There is no burden to serve the living God. The Bible declares that we are to obey the Commandments of God. That is the work we do. Works are the other side of the same coin of grace and faith. That is why James taught faith and works, not faith alone nor works alone. We know that we can not earn our way to heaven and we do accept the grace of Christ, knowing that without Him none can be saved. Perfection comes as we place ourselves into the grace Christ offers as we do his will.
We do strive to keep the commandments, but we are also taught that we are not expected to do more than we can. We do as best we can and rely upon Christ's grace for what we cannot do.
As for original sin, we accept that it was taken away through the sacrifice of Jesus Christ. Therefore we are not punished for Adam's transgression, but only for our own sins that we have committed.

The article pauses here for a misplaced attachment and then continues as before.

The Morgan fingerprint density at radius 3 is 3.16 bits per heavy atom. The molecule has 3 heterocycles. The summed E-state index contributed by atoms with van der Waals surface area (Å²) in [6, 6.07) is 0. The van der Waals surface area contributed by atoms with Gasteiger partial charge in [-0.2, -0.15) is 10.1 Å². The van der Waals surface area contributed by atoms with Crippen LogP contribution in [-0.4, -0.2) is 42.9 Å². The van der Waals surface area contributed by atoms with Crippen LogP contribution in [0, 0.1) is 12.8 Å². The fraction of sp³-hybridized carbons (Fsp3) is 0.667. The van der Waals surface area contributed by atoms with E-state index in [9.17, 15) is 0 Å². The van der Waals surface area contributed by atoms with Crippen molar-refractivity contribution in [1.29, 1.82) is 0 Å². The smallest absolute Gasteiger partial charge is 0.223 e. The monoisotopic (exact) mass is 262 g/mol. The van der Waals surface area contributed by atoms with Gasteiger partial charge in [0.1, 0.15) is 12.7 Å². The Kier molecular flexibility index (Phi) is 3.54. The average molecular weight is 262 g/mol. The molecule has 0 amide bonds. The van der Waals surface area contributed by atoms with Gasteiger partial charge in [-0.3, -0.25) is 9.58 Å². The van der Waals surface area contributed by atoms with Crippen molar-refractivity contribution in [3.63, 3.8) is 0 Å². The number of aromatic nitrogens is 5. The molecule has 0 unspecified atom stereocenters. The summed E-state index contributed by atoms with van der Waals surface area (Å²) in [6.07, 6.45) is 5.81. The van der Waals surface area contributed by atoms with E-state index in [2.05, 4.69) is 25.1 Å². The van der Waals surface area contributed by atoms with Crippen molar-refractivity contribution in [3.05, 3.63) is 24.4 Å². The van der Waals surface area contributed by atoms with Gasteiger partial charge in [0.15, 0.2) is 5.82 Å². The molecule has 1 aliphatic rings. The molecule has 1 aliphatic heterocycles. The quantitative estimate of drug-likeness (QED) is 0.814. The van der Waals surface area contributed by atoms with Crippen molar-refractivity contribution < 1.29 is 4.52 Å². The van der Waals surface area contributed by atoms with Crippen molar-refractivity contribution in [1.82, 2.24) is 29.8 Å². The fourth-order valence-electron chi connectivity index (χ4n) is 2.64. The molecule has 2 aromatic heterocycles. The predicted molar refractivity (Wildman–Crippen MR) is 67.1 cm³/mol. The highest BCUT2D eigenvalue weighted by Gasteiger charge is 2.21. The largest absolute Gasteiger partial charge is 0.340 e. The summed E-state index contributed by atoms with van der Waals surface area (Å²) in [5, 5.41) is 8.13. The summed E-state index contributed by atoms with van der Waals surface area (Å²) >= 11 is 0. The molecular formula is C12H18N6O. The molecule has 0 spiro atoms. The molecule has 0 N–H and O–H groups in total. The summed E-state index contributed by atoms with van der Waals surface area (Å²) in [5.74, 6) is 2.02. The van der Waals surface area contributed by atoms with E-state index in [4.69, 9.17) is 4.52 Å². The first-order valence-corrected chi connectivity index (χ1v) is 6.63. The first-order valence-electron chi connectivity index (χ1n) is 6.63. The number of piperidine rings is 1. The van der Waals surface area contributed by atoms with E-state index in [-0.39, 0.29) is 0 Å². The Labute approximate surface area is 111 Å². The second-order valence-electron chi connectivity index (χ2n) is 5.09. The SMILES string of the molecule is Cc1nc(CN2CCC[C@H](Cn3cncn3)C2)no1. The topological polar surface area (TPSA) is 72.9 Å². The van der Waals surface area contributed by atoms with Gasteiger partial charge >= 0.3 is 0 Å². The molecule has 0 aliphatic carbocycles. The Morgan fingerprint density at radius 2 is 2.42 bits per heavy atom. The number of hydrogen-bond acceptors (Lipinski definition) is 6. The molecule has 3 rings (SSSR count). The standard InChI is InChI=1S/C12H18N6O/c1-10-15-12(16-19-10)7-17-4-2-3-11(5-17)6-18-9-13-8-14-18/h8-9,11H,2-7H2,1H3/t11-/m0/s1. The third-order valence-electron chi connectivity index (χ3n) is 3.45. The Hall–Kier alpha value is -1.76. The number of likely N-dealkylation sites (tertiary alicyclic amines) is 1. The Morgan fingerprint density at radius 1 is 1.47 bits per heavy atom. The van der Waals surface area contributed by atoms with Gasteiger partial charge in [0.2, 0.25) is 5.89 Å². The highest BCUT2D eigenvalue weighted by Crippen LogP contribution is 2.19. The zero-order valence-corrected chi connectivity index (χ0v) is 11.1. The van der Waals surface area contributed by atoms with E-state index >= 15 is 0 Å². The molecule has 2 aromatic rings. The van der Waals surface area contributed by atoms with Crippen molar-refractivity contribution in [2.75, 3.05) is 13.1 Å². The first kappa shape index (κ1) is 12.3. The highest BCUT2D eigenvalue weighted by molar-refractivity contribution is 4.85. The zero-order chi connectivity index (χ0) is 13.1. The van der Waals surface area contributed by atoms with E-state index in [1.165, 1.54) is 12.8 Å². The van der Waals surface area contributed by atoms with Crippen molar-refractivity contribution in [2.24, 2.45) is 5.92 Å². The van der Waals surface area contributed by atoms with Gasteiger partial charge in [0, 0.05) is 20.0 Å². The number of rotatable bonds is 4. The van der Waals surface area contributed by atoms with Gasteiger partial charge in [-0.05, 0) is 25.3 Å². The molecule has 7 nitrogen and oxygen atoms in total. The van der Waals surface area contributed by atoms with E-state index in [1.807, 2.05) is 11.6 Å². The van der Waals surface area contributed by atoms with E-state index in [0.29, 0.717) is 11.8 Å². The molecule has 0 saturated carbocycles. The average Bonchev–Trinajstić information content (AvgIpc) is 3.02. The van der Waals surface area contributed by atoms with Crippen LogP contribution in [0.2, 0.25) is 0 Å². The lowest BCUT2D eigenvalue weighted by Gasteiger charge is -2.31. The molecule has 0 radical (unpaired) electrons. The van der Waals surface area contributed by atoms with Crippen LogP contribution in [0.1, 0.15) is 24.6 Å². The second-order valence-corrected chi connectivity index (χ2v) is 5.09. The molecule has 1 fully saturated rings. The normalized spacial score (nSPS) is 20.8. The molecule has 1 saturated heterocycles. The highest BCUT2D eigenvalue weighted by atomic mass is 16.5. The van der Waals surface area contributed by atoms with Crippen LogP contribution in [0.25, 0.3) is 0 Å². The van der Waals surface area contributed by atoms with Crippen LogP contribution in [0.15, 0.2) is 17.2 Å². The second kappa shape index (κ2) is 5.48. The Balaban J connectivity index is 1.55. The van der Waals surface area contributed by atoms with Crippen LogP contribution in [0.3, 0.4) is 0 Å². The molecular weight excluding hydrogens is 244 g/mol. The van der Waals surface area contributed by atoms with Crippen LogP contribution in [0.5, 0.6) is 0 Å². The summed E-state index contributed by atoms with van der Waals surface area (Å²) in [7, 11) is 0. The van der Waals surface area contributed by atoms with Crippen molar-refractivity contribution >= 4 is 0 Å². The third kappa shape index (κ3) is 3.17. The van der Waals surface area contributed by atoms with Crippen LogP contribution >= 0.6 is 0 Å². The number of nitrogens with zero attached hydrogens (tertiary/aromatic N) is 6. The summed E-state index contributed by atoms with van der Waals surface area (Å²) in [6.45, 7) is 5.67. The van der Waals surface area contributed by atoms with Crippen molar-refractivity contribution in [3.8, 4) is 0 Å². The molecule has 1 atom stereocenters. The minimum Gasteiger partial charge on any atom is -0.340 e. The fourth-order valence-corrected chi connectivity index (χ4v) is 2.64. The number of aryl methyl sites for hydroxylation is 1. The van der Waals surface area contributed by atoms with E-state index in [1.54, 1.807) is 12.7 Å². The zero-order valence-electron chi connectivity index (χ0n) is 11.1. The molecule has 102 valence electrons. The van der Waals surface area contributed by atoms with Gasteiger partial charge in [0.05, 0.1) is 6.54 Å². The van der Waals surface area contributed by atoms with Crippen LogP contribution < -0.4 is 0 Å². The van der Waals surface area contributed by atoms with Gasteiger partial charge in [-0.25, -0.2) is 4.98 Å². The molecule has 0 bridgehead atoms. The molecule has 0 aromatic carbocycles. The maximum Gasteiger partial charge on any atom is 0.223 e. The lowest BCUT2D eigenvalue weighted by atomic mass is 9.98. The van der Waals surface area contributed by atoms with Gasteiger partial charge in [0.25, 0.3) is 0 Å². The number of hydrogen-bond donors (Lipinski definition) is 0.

We believe that we receive no witness until after the trial of our faith. We believe faith is believing in what is not seen but which is true. The archeology of the Americas is still 90% untouched. Whereas the archeology of the old world is extensive. I have yet to hear of the uncovering of battlesites of Aztecs against the Spanish. Lack of evidence is not evidence of absence, it is just a lack of evidence because one has not found the right location. Evidence of the Book of Mormon's authenticity is found within the Book of Mormon itself. I know that Joseph Smith is not the author of the Book of Mormon.
The best way to decide if the SAT or ACT is right for you is to take a timed full-length practice test in each. Since the content and style of the SAT and ACT are very similar, factors like how you handle time pressure and what types of questions you find most challenging can help you determine which test is a better fit. For example, the pace of the SAT gives you a tad more time to think through problems, while the ACT can be more of a time crunch. Some students really thrive under the pressure of the clock, while others prefer the extra time to ponder a question. Try our QUIZ: SAT, ACT, or Both? to learn more.